Preferably, at least about 90% of the pore volume of the pores have a diameter of between about 10 and about 150 microns; indeed, most preferably at least about 95% of the pore volume of the pores have a diameter of between about 25 and about 95 microns. Advantageously, at least about 1% of the pore volume of the pores have a diameter of between about 0.8 and about 3.5 microns, more preferably, from about 2% to about 10% of the pore volume of the pores have a diameter of about 1 to about 2 microns.
The inventive foam can be produced by first carbonizing a polymer foam article, especially a phenolic foam, in an inert or air-excluded atmosphere. The phenolic foam should preferably have a compressive strength of at least about 100 psi. The carbon foam is then heated in a reactive atmosphere to substantially increase the foam's surface area, thus activating the foam. The activated foam should preferably have a surface area of from about 200 m2/g to about 3000 m2/g. This can be achieved by inducing a weight loss of from about 20% to about 50% in the thermal activation process.
It is to be understood that both the foregoing general description and the following detailed description provide embodiments of the invention and are intended to provide an overview or framework of understanding to nature and character of the invention as it is claimed.
Carbon foams in accordance with the present invention are prepared from polymeric foams, such as polyurethane foams or phenolic foams, with phenolic foams being preferred. Phenolic resins are a large family of polymers and oligomers, composed of a wide variety of structures based on the reaction products of phenols with formaldehyde. Phenolic resins are prepared by the reaction of phenol or substituted phenol with an aldehyde, especially formaldehyde, in the presence of an acidic or basic catalyst. Phenolic resin foam is a cured system composed of open and closed cells. The resins are generally aqueous resoles catalyzed by sodium hydroxide at a formaldehyde:phenol ratio which can vary, but is preferably about 2:1. Free phenol and formaldehyde content should be low, although urea may be used as a formaldehyde scavenger.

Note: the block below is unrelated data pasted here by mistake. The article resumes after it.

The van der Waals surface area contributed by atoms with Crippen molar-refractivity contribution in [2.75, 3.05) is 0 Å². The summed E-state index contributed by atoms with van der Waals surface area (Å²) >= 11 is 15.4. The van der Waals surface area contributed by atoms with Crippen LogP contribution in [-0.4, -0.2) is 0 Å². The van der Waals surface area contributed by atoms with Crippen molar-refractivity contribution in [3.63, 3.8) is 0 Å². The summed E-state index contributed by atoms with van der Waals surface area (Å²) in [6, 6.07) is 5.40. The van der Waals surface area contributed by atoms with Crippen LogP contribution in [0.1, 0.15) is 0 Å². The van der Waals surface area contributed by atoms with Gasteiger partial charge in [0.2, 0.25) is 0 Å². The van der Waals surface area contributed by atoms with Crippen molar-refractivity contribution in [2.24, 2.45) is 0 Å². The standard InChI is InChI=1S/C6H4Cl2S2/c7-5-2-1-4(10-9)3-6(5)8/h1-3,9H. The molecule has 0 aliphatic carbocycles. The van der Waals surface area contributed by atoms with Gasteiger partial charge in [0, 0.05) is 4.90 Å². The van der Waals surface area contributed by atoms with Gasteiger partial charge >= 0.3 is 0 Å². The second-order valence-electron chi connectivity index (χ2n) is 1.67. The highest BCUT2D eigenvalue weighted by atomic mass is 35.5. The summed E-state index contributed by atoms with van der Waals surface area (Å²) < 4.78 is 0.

The foam is prepared by adjusting the water content of the resin and adding a surfactant (eg, an ethoxylated nonionic), a blowing agent (eg, pentane, methylene chloride, or chlorofluorocarbon), and a catalyst (eg, toluenesulfonic acid or phenolsulfonic acid). The sulfonic acid catalyzes the reaction, while the exotherm causes the blowing agent, emulsified in the resin, to evaporate and expand the foam. The surfactant controls the cell size as well as the ratio of open-to-closed cell units. Both batch and continuous processes are employed. In the continuous process, the machinery is similar to that used for continuous polyurethane foam. The properties of the foam depend mainly on density and the cell structure.